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Gov.-elect Bruce Rauner thanks the volunteers at the Thanksgiving Food Blessing at New Beginnings Church on Sunday, Nov. 23, 2014. | Brian Jackson/ Sun-Times

Charity event looks like turkey tokenism

During the holiday season, a lot of churches will hand out turkeys along with grocery bags filled with ingredients needed to make a festive dinner. Churches that opt to serve hot meals also are ensuring that people who do not have a place at their own family’s table won’t have to spend the holiday alone. But this compassionate act can smack of tokenism when politicians get involved.

Fox News Channel's Bill O'Reilly (Left) interviews then-U.S. Sen. Barack Obama (Right).

Thanks for fracking — and chocolate

Typically on this holiday we give thanks for family, friends and the good things in our lives. Perhaps this year it might be appropriate to expand our gratitude to those things in our society that contribute so much to the good things in our lives.

Supporters of legislation that will raise the minimum wage in Illinois rally outside the Illinois State Capitol in Springfield last week. (AP File Photo/Seth Perlman)

Higher minimum wage for Chicago alone would be devastating

A $13 or $15 minimum wage in Chicago would drive businesses and jobs out of town, writes the 19th Ward alderman.  Let’s raise the minimumin a smart and uniform manner.

Visitors line up outside the Governor's Mansion in January 2003 to greet newly elected Gov. Rod Blagojevich. | Charles Arbogast/AP

Rauner getting a fixer-upper: governor’s mansion

Mansion expansion? Dave Bourland, the Lord of the Manor, is waiting. Curator and director of the 159-year-old governor’s mansion in Springfield, Bourland is eager to meet its next occupant — Gov.-elect Bruce Rauner, who plans to renovate the historic home with private funds.

Neil Steinberg and Adina Aaron, who plays Bess in the upcoming "Porgy and Bess" at the Lyric Opera House. Tuesday, November 4, 2014 | Brian Jackson/Sun-Times

‘Porgy’ star: Opera is fini if fat lady keeps singing

The good news is: advertising works. Ever since the newspaper started running an ad (Page 27 today) promoting our Sun-Times Goes to the Lyric contest, people who never brought up the subject before are asking me about opera. Another surprisingly common reader reaction is succinctly stated by Bill Anders: “I think it is wrong not to give some attribution in the ad to the lovely woman you stand next to. She is not identified.”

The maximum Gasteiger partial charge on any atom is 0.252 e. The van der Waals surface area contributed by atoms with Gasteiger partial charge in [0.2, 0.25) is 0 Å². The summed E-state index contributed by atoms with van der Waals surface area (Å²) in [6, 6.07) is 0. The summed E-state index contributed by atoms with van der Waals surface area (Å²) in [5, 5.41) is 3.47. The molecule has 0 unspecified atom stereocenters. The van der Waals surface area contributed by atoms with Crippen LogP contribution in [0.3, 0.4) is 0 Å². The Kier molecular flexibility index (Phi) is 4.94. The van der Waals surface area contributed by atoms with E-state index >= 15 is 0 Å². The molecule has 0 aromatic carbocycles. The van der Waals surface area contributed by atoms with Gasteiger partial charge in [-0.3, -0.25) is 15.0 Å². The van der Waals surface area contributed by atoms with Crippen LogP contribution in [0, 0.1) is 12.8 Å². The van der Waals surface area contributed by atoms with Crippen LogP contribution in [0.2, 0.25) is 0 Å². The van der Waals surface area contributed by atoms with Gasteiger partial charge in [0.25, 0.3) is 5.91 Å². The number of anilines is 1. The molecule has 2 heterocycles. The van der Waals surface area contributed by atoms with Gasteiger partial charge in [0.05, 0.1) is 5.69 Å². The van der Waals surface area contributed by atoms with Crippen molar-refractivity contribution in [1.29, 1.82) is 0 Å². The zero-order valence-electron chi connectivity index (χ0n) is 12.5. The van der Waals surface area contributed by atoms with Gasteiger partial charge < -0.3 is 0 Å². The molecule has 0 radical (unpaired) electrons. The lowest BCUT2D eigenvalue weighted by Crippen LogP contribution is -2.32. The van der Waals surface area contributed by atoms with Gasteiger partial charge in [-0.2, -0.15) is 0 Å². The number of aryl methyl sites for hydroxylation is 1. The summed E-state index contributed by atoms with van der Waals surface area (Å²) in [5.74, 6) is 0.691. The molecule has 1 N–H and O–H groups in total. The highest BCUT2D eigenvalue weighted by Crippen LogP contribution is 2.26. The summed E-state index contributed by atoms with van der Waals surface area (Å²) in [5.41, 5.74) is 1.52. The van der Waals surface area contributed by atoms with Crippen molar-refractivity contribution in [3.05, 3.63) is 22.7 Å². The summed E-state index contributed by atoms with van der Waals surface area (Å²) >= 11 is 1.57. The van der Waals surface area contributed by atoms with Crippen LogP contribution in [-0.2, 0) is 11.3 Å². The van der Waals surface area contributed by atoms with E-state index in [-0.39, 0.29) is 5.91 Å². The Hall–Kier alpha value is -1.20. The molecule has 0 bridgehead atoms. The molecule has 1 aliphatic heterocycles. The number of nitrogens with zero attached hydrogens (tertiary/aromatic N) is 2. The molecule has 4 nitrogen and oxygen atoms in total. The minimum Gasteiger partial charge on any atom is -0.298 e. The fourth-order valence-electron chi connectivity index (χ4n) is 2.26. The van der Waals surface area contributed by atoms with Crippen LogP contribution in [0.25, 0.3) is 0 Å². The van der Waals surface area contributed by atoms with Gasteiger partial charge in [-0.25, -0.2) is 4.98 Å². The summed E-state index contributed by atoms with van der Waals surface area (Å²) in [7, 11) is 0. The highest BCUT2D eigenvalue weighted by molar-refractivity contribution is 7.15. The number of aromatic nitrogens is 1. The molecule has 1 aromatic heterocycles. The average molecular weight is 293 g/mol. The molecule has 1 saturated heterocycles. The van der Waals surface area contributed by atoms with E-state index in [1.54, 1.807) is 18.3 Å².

Luis Rivera, 30, said he came home this weekend to find his apartment at 2022 S. Throop empty--one of numerous tenants victimized by questionable tactics from a landlord faced with a court order to vacate the building. | Mark Brown/Sun-Times

City needs to put its house in order in protecting tenants

In an all-too-familiar scenario, tenants of a Pilsen apartment building walked into court Tuesday freaked about a judge’s order to vacate their apartments by the end of the day — a piece of bad news most had only recently learned. Their surprise was compounded upon learning that their landlord had been instructed in September to empty the building.

Patrick Daley Thompson near the State Street bridge over the Chicago River in 2011. | Al Podgorski/Sun-Times

Deja who? Some names in next year's ward races could ring a bell

It’s among the most memorable lines in a book full of spot-on observations: “A Chicago Rip Van Winkle could awaken to the political news columns and, reading the names, think that time had stood still.” Forty-three years have passed since Mike Royko’s “Boss” described the era of Mayor Richard J. Daley. But familiar names again popped up on the new list of candidates for the City Council in the February election.

A couple embraces as a grand jury's decision is delivered Monday night in Ferguson, Missouri. A St. Louis County grand jury decided to not indict Ferguson Police Officer Darren Wilson in the shooting of Michael Brown. | Justin Sullivan/Getty Images

Reaction to Michael Brown shooting boils down to trust

The worst part of the Michael Brown police-involved shooting was the waiting: Waiting for his dead body to be removed from the street. Waiting for his devastated parents to express their anguish. Waiting for the authorities to identify Ferguson Police Officer Darren Wilson as the man who killed the 18-year-old . . . 

President Barack Obama awards former Illinois Rep. Abner Mikva the Presidential Medal of Freedom on Monday during a ceremony in the East Room of the White House in Washington. | Jacquelyn Martin/AP

Abner Mikva receives Presidential Medal of Freedom

WASHINGTON — It’s a story so good, it bears retelling, and President Barack Obama did on Monday as he awarded a Presidential Medal of Freedom to Abner Mikva. “As a University of Chicago student, Abner Mikva stopped by the local Democratic headquarters and asked to volunteer,” Obama said. “I love this story. A committeeman asked who sent you. And Ab said, nobody. And the committeeman said, 'we don’t want nobody nobody sent.' That’s Chicago for you.” That phrase from Mikva’s retelling of his encounter with an 8th Ward Democratic boss — "we don’t want nobody nobody sent" — came to be the defining shorthand in explaining how Chicago machine politics worked.

Shoppers walk past the Santa Claus photo booth in at the Westfield Mall in Annapolis, Maryland, last week. AFP FILE PHOTO / Jim WATSONJIM WATSON/AFP/Getty Images

The real reason we’re offended by stores opening on Thanksgiving

Oh my gosh, the thought that someone could purchase Aunt Jane’s Christmas present on Thanksgiving Day sure has left us with our collective shorts in a knot, hasn’t it? My initial reaction when I heard this year’s growing outcry over more retail stores opting to open on Thanksgiving: what a bunch of hypocrites.

 
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